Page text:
De-duplication is balance between upload bandwidth, CPU horsepower, and disk speed.

    My guess is that “Full” (or “Automatic” when streaming to CrashPlan’s cloud) works on a block-level (4KB or 8KB chunks), while “Minimal” works on a file-level.

    Hashing calculations are processor-intensive. So a 5MB music file would require a single calculation for the “Minimal” setting, but a whopping 640 calculations for the “Full” setting (assuming 8KB blocks).

    De-duplication also builds a dictionary of “seen” hashes. Disk speed is critical because as the file or data block is read & its hash calculated, the dictionary has to be scanned for a potential match. This causes the disk to jump from data to dictionary and back again. Compared to file-level, block-level hashing geometrically increases the number of look-ups.

    So why do block-level hashing at all? Two use cases come to mind:

    1) Your data includes lots of similar–but not identical–files. For example, multiple revisions of an Excel spreadsheet or email messages with graphic signatures. Block-level de-duplication significantly reduces the data size for transmission & backup storage.

    2) Workstation horsepower outweighs upload bandwidth. For example, standard DSL or multiple clients sharing the same connection.

  • I’m on the demo trial at the moment and the last few days have been pretty bad. Crashplan have admitted they are having problems and said they are working on it. They suggested I could start again with another server but that would mean trashing the last twelve days of uploads and starting from scratch. I’m just curious to know how you are getting on now and if this is normal?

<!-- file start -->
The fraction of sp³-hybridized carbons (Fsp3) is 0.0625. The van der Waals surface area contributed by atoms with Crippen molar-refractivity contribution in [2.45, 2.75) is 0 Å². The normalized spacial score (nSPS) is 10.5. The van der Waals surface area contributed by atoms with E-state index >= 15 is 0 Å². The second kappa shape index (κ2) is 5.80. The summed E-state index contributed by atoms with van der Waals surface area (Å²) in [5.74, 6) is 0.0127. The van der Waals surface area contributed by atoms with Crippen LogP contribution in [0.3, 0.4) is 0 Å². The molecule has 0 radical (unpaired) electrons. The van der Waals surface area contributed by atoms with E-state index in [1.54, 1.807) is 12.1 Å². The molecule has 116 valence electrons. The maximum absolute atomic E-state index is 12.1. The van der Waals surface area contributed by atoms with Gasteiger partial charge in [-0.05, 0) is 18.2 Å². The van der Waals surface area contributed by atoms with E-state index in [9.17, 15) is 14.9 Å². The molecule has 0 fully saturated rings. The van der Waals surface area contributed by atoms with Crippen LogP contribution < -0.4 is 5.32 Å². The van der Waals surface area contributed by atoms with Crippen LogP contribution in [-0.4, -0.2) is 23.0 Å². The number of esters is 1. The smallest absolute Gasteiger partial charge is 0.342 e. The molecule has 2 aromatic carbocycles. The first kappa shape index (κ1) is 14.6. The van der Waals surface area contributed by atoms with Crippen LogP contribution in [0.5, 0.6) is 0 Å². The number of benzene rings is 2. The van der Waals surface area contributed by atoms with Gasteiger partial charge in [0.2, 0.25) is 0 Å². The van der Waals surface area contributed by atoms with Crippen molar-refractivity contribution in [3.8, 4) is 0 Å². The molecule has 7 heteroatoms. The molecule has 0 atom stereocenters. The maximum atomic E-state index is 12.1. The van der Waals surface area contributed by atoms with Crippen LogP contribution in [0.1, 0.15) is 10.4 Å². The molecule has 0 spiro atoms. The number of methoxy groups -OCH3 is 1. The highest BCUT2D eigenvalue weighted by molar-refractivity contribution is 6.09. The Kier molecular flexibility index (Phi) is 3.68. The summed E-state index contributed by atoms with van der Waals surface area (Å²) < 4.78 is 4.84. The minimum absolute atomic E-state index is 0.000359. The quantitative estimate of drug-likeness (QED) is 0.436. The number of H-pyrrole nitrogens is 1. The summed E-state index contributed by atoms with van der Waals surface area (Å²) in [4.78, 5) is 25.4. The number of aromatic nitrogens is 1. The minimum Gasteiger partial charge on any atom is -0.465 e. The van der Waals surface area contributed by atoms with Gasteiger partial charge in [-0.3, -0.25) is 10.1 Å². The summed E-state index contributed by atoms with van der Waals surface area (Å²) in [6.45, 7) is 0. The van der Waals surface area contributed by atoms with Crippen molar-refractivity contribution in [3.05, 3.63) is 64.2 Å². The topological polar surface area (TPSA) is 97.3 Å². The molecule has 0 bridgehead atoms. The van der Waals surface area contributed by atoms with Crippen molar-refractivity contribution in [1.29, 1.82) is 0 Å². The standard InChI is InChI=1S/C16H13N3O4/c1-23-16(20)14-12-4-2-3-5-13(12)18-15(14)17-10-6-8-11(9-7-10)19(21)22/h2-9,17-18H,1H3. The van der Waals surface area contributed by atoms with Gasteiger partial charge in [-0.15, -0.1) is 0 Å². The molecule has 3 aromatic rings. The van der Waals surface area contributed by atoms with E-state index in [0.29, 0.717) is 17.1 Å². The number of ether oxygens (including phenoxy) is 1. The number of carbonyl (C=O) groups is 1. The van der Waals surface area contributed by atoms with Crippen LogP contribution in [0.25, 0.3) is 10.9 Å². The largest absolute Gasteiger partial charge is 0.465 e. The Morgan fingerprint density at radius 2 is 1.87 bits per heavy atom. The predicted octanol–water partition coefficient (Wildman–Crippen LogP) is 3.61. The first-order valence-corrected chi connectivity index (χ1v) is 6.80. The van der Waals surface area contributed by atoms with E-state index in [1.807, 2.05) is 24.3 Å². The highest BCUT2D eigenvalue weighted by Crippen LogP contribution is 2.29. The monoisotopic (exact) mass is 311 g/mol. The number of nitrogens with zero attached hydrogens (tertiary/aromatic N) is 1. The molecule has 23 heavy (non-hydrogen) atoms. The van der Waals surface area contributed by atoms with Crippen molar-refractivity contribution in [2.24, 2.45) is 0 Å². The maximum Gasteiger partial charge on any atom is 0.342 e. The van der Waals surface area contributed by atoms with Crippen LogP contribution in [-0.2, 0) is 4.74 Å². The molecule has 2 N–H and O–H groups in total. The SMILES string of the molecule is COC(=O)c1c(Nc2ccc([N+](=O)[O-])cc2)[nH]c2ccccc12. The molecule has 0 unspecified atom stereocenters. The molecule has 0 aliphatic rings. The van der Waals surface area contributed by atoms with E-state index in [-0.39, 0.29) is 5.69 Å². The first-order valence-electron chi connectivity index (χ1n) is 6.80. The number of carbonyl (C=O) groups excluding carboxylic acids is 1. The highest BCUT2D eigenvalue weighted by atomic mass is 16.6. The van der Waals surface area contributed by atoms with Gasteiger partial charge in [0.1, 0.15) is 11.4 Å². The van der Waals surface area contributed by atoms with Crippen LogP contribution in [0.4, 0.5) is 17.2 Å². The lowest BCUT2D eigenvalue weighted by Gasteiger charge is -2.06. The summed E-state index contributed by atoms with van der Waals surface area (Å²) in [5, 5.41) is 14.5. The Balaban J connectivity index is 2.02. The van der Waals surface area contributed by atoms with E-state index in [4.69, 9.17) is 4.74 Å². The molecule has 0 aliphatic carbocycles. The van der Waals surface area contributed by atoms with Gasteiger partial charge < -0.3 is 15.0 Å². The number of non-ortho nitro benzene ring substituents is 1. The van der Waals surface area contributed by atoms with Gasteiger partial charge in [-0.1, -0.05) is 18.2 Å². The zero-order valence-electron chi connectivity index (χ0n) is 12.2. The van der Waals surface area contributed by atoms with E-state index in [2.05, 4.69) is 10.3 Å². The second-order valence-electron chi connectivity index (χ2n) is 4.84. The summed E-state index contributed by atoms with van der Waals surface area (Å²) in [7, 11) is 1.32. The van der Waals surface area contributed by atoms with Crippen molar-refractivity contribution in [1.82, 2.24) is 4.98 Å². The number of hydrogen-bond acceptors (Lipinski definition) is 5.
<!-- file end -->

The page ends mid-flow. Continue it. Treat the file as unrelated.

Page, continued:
• I got through the pain of uploading the initial backup. That was over a year ago now. Since then I’ve rarely had a reason to interface with Crashplan. I have it running on a VM with mapped shares to my ReadyNAS storage and CrashPlan does it’s thing with no fuss. I get the daily email from CrashPlan to confirm things are still working, and that is usually where my interaction with CrashPlan ends. 🙂 Since I’m only adding 500MB here 3GB there the performance hasn’t been much of a concern. I figured even if it takes a few hours it will eventually get uploaded. I’ll reply back later tonight after I take a look at the logs. I’ll reply back with insights (if any) on how it’s been performing lately.

      • Thanks for the feedback. You have a much faster upload connection than I do and I’m waiting for a fibre option that should give 20mbps upload speeds to go live in this area but that might be a few months. 

        In the meanwhile I have a 1mbps upload speed so I’ve been forced to cut down the amount of data I select for the initial backup or it will literally take months. The option to send in a hard drive isn’t available because I’m in the UK.